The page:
Years ago — before the 1998 fire that swallowed the Provincetown Theatre’s original structure, known then and now as Whaler’s Wharf — glassworker Christie Andresen lived in a different Provincetown.
“Nobody was considered a famous artist,” she remembers. “You spent a lot of time with artists without knowing they were artists because they were family people.
“I grew up in Whaler’s Wharf,” she continues. When she was a young teenager, a friend had a store there where she spent a lot of time. Jeweler Dale Elmer had purchased the building in 1973 with his partner, Buzz Buffington. Today, Andresen rents a studio on the second floor where she has been making and selling her stained-glass art for about nine years.
“Dale opened up Whaler’s Wharf to be a place where, as a craftsman, you could come in and rent a small space — but you had to make everything you sold,” says Andresen. “It was really a free-for-all for visual expression.”
Andresen says Elmer taught craftsmen who rented from him to “do it in full.” She recalls him saying, “Make a mess, make noise. Explain your process to customers, because they are not going to be able to find this anywhere else.”
“Working spaces for artists have been a priority at Whaler’s Wharf from the beginning,” says Ben deRuyter, now the managing partner of the Whaler’s Wharf building, which was rebuilt in 2000. “We strive to keep studio rents affordable. Rents on the second- and third-floor studio spaces have increased $210 per month during the 21 years that the building has been open.”
“Provincetown is a very artistic and entrepreneurial community. Always has been,” says Patrick Patrick, CEO of Shank Painter Associates, which owns Marine Specialties on Commercial Street and rents out 14 studios in a warehouse at 207 Route 6. “We have this great history of being a leading art colony, if not the leading art colony in the United States,” he says.
Maintaining a community of “individualistic, independent, creative-minded people, whether they’re artists, fishermen, or small business owners, is important in keeping Provincetown an interesting and unusual place,” Patrick adds.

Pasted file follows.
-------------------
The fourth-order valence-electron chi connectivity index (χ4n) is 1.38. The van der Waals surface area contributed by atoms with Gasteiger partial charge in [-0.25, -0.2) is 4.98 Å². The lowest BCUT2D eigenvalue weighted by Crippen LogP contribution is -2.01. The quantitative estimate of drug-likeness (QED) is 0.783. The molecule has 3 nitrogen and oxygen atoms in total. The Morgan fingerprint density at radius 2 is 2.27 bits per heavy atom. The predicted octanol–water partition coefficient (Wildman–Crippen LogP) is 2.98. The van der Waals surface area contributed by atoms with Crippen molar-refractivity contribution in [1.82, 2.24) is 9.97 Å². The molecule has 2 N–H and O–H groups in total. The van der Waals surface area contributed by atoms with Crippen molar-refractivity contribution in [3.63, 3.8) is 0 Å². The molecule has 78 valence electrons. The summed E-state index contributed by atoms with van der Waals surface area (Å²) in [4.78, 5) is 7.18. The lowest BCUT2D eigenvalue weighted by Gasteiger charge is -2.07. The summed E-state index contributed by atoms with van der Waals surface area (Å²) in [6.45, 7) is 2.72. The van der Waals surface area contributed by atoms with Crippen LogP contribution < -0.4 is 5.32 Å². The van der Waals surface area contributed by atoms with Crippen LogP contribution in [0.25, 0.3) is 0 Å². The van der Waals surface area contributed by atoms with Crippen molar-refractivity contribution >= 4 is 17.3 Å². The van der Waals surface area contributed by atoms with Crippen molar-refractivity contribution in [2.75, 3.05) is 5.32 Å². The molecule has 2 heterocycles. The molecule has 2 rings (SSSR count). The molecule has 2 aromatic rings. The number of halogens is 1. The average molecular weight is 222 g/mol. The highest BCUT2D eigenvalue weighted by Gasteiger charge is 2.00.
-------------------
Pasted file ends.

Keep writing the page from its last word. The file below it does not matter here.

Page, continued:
“It’s as rare as hen’s teeth,” says artist Bill Evaul if you ask about inexpensive studio space on the Cape. Evaul has been renting a studio on Old Ann Page Way for 10 years. Affordable housing developer Ted Malone pioneered the project, which includes 18 dwellings and 10 studios. Malone’s Community Housing Resource Inc. completed construction in 2003.
Having a separate studio is important because many artists don’t have enough space to work in their homes. Small studios, however, also pose challenges. Evaul, for instance, keeps his printmaking press in a friend’s studio that is larger than his own. He also does large-scale paintings, a challenge in a cramped space.
Evaul says artists often find spaces through word of mouth — they go almost as quickly as news of a vacancy travels. “I’m always on the lookout,” he adds. “It’s just the most difficult thing in the world. You know, residential stuff is hard enough. Every little space that might have been a good studio has turned into a mini-apartment.”
Evaul wouldn’t say what he pays in rent for his studio but allowed that “it’s very expensive. For that much money you could get a really nice apartment in Ohio.”
In recent years, a few more reasonable spaces for artists have emerged. After securing a 99-year lease from the town in 2017, the Commons opened in 2019 at 46 Bradford St. at the site of the former Governor Bradford School. It has space for 10 artists to work on-site, and one additional space dedicated to the Generations Project, a New York City-based nonprofit working to compile oral histories of the LGBTQ community.
“Spaces go for $350 a month,” says Commons Executive Director Jill Stauffer, “but if someone can’t afford that, we will certainly have a conversation on what their budget will cover. We do subsidize artists.”
The Commons also limits renters to two renewals of their leases, which can be for three months, six months, or a year, “whatever period of time you need to get your body of work done,” says Stauffer. This renewal limit means that, even though the Commons is at capacity, people can still apply to rent space in the future. Currently, 11 are on the waiting list. “We wanted to give other people chances,” says Stauffer.
One thing that sets the Commons apart is its coworking program. Members pay $100 a month for access to a communal, 1,000-square-foot workspace with 19 stations and 10 additional seating spaces. There are also three meeting rooms, a phone booth, printer, and lounge.
According to Stauffer, “We’ve gotten some really great feedback from the artists on having the coworking people be in the space, because they’ll pop up and say hello, give feedback or a critique — or buy something.”